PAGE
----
Staff at 150 UK universities will strike over pay and pensions this month in what unions warned will be the largest ever co-ordinated industrial action to hit higher education.
The University and College Union on Tuesday announced that more than 70,000 staff would walk out on November 24, 25 and 30, unless employers made “fast and improved offers”.
The strike is the latest skirmish in a long standing battle over stagnating wages, insecure contracts and cuts to retirement benefits at UK universities. It is also part of wave of national walkouts as rising inflation squeezes workers’ living standards across a number of sectors from health to transport.
Jo Grady, general secretary of UCU, said employers were “about to experience strike action on a scale never seen before”. On November 23 thousands of university staff will also take action by working only their contracted hours and refusing to cover for absent colleagues.
“UCU members do not want to strike but are doing so to save the sector and win dignity at work,” Grady said. “If university vice-chancellors don’t get serious, our message is simple — this bout of strike action will be just the beginning.”
UCU has been locked in a bitter dispute with employers over pensions, pay and working conditions since 2018. In February, university staff went on strike for 10 days at almost 70 institutions.
Previously, each UCU branch had to secure its own mandate and meet a legal threshold of 50 per cent turnout to enable a strike vote to go ahead. However, following a change in approach, the union has this time sought a single mandate across all universities, securing a 50 per cent turnout among all members.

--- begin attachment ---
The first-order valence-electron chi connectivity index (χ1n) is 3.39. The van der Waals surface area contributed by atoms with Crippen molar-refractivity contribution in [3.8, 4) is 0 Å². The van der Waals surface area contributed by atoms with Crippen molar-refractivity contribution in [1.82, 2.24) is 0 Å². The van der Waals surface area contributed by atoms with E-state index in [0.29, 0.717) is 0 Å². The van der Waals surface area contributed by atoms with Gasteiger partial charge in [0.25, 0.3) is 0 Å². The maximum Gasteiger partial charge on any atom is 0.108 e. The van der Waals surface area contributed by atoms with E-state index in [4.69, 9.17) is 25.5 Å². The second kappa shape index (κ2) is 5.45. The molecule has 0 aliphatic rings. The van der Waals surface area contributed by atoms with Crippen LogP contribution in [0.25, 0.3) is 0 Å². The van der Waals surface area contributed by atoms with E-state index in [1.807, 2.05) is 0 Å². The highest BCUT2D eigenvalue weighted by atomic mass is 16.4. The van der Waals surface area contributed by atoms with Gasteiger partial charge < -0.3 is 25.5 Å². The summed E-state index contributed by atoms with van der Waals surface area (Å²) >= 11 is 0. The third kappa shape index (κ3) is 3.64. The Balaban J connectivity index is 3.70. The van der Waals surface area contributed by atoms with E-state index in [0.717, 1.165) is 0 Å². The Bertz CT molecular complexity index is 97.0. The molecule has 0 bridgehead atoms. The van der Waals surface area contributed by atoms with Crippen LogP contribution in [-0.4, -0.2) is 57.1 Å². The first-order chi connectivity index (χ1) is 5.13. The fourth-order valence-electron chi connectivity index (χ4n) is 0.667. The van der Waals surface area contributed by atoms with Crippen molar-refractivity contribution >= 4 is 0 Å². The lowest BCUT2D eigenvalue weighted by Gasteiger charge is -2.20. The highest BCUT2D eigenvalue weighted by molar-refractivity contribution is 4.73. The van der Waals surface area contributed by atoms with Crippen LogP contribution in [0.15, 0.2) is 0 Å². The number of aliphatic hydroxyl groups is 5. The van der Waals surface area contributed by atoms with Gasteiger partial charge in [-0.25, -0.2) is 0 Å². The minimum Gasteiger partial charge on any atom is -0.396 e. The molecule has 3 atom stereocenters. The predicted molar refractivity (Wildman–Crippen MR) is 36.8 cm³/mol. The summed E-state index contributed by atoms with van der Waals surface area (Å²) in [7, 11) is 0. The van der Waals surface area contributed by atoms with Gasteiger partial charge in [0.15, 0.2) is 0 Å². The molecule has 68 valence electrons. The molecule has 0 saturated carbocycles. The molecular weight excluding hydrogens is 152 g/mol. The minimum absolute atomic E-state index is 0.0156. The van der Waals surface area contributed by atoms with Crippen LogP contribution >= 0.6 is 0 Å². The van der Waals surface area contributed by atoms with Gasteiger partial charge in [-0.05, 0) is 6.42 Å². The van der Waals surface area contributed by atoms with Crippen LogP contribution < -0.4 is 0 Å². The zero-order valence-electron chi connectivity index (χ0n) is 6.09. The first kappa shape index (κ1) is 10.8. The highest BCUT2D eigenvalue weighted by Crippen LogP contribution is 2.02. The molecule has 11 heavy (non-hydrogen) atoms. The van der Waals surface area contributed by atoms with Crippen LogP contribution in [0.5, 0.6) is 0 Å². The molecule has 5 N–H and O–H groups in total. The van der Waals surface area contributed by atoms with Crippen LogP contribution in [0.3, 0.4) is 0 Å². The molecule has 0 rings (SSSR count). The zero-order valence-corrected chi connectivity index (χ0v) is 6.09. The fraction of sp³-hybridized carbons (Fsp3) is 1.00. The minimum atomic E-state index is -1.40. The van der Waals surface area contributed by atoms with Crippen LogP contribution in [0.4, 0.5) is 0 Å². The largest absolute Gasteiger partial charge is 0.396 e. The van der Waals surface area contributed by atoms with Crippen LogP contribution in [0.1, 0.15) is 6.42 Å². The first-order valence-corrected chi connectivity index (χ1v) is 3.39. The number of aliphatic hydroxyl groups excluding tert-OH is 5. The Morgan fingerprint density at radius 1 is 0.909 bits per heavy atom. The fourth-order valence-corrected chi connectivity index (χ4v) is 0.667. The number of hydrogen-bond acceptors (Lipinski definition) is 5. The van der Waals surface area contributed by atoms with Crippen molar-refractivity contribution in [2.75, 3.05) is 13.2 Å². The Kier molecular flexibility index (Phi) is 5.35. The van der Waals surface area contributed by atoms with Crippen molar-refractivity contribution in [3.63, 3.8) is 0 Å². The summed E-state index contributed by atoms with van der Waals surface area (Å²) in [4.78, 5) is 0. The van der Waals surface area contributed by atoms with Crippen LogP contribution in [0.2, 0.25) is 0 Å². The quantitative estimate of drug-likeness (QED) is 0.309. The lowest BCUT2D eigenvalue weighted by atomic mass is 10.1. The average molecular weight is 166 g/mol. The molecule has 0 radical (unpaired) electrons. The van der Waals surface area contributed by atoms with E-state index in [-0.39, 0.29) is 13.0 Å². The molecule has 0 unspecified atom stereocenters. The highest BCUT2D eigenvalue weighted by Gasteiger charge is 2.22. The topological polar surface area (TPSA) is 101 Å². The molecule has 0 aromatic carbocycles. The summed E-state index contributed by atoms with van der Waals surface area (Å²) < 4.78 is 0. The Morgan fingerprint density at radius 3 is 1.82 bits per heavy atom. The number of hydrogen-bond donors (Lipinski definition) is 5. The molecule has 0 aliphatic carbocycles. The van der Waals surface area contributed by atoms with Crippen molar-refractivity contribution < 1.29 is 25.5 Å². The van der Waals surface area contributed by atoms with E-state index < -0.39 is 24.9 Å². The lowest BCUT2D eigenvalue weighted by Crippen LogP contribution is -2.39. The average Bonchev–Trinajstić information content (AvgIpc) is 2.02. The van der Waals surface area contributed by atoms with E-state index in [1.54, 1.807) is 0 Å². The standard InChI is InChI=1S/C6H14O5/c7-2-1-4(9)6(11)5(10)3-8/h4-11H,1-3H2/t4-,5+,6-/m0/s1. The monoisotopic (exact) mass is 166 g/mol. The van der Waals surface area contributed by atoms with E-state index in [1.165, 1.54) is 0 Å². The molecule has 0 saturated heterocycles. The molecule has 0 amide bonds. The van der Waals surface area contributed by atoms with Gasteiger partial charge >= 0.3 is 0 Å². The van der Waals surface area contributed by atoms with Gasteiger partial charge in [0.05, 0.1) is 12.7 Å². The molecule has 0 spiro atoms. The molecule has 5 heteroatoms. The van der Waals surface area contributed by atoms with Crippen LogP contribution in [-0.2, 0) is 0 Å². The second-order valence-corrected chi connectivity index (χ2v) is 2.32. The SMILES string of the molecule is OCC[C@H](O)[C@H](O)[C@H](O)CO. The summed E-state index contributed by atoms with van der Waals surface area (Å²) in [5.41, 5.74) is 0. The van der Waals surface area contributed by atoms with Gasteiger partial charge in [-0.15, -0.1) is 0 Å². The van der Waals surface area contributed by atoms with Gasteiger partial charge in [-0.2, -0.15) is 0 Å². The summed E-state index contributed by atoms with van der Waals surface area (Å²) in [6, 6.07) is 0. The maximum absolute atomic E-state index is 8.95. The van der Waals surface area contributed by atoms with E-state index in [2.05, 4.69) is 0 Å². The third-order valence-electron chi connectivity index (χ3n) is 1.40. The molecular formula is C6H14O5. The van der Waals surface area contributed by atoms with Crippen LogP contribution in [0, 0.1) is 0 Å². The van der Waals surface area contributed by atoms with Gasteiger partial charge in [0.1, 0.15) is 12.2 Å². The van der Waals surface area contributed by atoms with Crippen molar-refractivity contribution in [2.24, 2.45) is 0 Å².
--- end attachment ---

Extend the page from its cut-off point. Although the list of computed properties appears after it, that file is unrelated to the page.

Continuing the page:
Staff at some 150 institutions including the prestigious Russell Group will take part in the walkouts this month leading to the cancellation of lectures and disruption to courses for large numbers of students.
Grady last week called on UCU members to deliver the “biggest picket lines our union has ever seen”, adding that they would stand alongside “other unions in the movement”.
Teachers and headteachers in English schools are currently voting on whether to walk out, with a result expected in January. The Scottish teacher union will announce its own ballot result this week.
UCU said that the strikes this month could impact as many as 2.5mn students but Chloe Field, vice-president of higher education for the National Union of Students, noted that many on campus nevertheless stood “in solidarity” with lecturers.
The union is calling for a “meaningful pay rise” for staff in response to the cost of living crisis, following the offer of a pay increase starting at 3 per cent.
It also called for a reversal of cuts to sector pensions, made to plug an estimated £14bn deficit in the sectors’ pension fund. UCU argued that the deficit was overstated because it was based on a valuation at the height of the pandemic, and the scheme has since reported a surplus.
The Universities Superannuation Scheme hinted that economic shifts, combined with recent changes to the scheme, could allow improvements for pensions when a new valuation is held in March.
Universities UK, which represents higher education employers, said a “highly volatile economic climate” meant an immediate reversal of the pensions decision was not possible.
It said it would continue to meet the union while putting in place “measures to protect students’ education” during the strikes.